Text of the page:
Woods Hole Oceanographic Institution

Juan Pablo Canales

»48. Axial Volcano
Geology, 2014

»47. Melt-Mush along the EPR
JGR, 2014

»46. EPR Moho in 3D
G-cubed, 2014

»45. Melt bodies off the EPR
EPSL, 2014

»44. EPR Magma segmentation
Nature Geoscience, 2013

»43. TAG 3D P-wave velocity
G-cubed, 2012

»42. Atlantis core complex
G-cubed, 2012

»41. R2K Advances in Seismic Imaging
Oceanography, 2012

»40. R2K Seismic Studies
Oceanography, 2012

»39. Melt bodies off the EPR
Nature Geoscience, 2012

»38. JdF Plate: Gravity structure
G-cubed, 2011

»37. JdF Plate: Layer 2B structure
G-cubed, 2011

»36. Kane waveform tomography
GRL, 2010

»35. Kane Oceanic Core Complex
G-cubed, 2009

»34. Geophysical signatures of oceanic core complexes
GJI, 2009

»33. Accretion of the lower crust
Nature, 2009

»32. Faulting of the Juan de Fuca plate
EPSL, 2009

»31. Axial topography os the Galapagos Spreading Center
G-cubed, 2008

»30. Juan de Fuca Ridge flanks
G-cubed, 2008

»29. Seismic structure of oceanic core complexes
G-cubed, 2008

»28. Juan de Fuca Ridge: structure and hotspots
G-cubed, 2008

»27. Structure of the TAG segment, Mid-Atlantic Ridge
G-cubed, 2007

»26. Detachment faulting at TAG, Mid-Atlantic Ridge
Geology, 2007

»25. Structure of the Endeavour segment, Juan de Fuca Ridge
JGR, 2007

»24. Magma beneath Lucky Strike Hydrothermal Field
Nature, 2006

»23. Magma chamber of the Cleft segment, Juan de Fuca Ridge
EPSL, 2006

»22. Topography and magmatism at the Juan de Fuca Ridge
Geology, 2006

»21. Structure of the southern Juan de Fuca Ridge
JGR, 2005

»20. Sub-crustal magma lenses
Nature, 2005

»19. Constructing the crust at the Galapagos Spreading Center
JGR, 2004

»18. Atlantis core complex
EPSL, 2004
»17. Morphology of the Galapagos Spreading Center
G-cubed, 2003

»16. Crustal structure of the East Pacific Rise
GJI, 2003

»15. Plume-ridge interaction along the Galapagos Spreading Center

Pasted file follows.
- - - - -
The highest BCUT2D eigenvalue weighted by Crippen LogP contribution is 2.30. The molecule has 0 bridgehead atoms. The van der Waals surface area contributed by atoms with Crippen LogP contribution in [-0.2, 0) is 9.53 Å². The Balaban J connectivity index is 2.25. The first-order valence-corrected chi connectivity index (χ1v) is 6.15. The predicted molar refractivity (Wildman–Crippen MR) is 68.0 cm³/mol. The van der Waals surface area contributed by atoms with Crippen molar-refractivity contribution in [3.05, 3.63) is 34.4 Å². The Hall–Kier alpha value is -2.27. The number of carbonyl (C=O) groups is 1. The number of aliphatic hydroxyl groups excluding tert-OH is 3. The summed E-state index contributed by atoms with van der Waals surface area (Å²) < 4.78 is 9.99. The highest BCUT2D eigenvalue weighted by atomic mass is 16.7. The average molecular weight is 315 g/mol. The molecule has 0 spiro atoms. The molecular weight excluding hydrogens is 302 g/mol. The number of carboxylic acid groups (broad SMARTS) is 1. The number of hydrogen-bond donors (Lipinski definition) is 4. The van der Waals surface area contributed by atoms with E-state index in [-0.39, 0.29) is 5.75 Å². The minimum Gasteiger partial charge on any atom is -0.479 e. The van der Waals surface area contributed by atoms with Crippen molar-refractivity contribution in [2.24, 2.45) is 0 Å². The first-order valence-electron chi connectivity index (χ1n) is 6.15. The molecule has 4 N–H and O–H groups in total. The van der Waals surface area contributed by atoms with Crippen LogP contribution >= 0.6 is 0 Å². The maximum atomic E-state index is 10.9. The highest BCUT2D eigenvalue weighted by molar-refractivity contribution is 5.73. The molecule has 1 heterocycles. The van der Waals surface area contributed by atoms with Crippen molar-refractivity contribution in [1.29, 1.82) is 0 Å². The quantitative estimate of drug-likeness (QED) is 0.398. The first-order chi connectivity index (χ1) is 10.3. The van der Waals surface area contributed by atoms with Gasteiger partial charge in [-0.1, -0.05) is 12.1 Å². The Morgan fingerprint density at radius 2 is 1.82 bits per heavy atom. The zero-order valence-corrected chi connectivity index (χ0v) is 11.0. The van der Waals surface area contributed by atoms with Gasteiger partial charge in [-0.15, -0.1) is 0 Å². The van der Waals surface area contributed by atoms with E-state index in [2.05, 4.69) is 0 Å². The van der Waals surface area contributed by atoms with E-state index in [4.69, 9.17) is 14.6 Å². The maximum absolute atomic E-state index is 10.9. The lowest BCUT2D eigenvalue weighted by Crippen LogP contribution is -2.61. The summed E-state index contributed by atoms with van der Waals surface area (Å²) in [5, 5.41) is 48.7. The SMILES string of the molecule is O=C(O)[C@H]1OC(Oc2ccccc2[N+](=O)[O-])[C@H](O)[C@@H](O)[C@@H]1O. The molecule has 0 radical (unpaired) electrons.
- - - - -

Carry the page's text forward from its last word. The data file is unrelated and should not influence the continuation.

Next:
G-cubed, 2002

»14. Compensation of the Galapagos swell
EPSL, 2002

»13. Structure of Tenerife, Canary Islands
JVGR, 2000

»12. Underplating in the Canary Islands
JVGR, 2000

»11. Structure of the Mid-Atlantic Ridge (MARK, 23?20'N)
JGR, 2000

»10. Structure of the Mid-Atlantic Ridge (35?N)
JGR, 2000

»9. Structure of Gran Canaria, Canary Islands
J. Geodyn., 1999

»8. Structure of overlapping spreading centers in the MELT area
GRL, 1998

»7. Crustal thickness in the MELT area
Science, 1998

»6. The MELT experiment
Science, 1998

»5. The Canary Islands swell
GJI, 1998

»4. Morphology of the Galapagos Spreading Center
JGR, 1997

»3. Faulting of slow-spreading oceanic crust
Geology, 1997

»2. Flexure beneath Tenerife, Canary Islands
EPSL, 1997

»1. Elastic thickness in the Canary Islands
GRL, 1994


Canales, J.P., B.E. Tucholke, and J.A. Collins, Seismic imaging of an oceanic detachment fault: Atlantis Megamullion (Mid-Atlantic Ridge, 30?10'N), Earth Planet. Sci. Lett., 222, 543-560, 2004



We present multichannel seismic reflection data collected over the Atlantis megamullion, at the eastern ridge-transform intersection of Atlantis fracture zone on the northern Mid-Atlantic Ridge, and over its conjugate crust. These data image for the first time the internal structure of a young, well developed megamullion dome formed by tectonic extension across a long-lived oceanic detachment fault. The exposed, corrugated detachment-fault surface exhibits a sharp, coherent reflection that contrasts with less organized reflectivity of surrounding basaltic seafloor. At the termination of the megamullion the fault is imaged ~13 km along-strike beneath a volcanic hanging-wall block at a sub-seafloor depth of 0.2-0.5 s two-way travel time, reaching north as far as 30?19?N. The eastward dipping of the fault beneath the hanging-wall block is estimated to be ~6?-14?. The corrugated fault surface is underlain by a continuous, strong, and relatively smooth reflection (D) at 0.2-0.25 s sub-bottom below the central axis of the dome. This reflection deepens up to 0.6 s sub-bottom beneath the western slope and it appears to intersect the seafloor on the eastern slope. We suggest that Atlantis massif formed by sequential slip on two different detachment faults that merged at depth, with breakaways as little as ~2 km apart. The initial detachment is represented by reflection D, and the second corresponds to the presently exposed fault surface. In this interpretation, much of the sliver between the faults is interpreted to be strongly serpentinized peridotite with reduced seismic velocity; it lies in contact with less altered, higher-velocity mantle below the first detachment, resulting in the strong, smooth character of reflection D. Mantle rocks exposed in the megamullion indicate that the feature formed during a period of extreme tectonic extension and probably limited magmatism. In conjugate crust corresponding to termination of the megamullion, observed sub-bottom reflections are interpreted as base of seismic layer 2A. This layer is as thick as or thicker (~570-900 m) than layer 2A in normal Atlantic crust, and it suggests that relatively normal crustal accretion occurred by the time the megamullion stopped forming.

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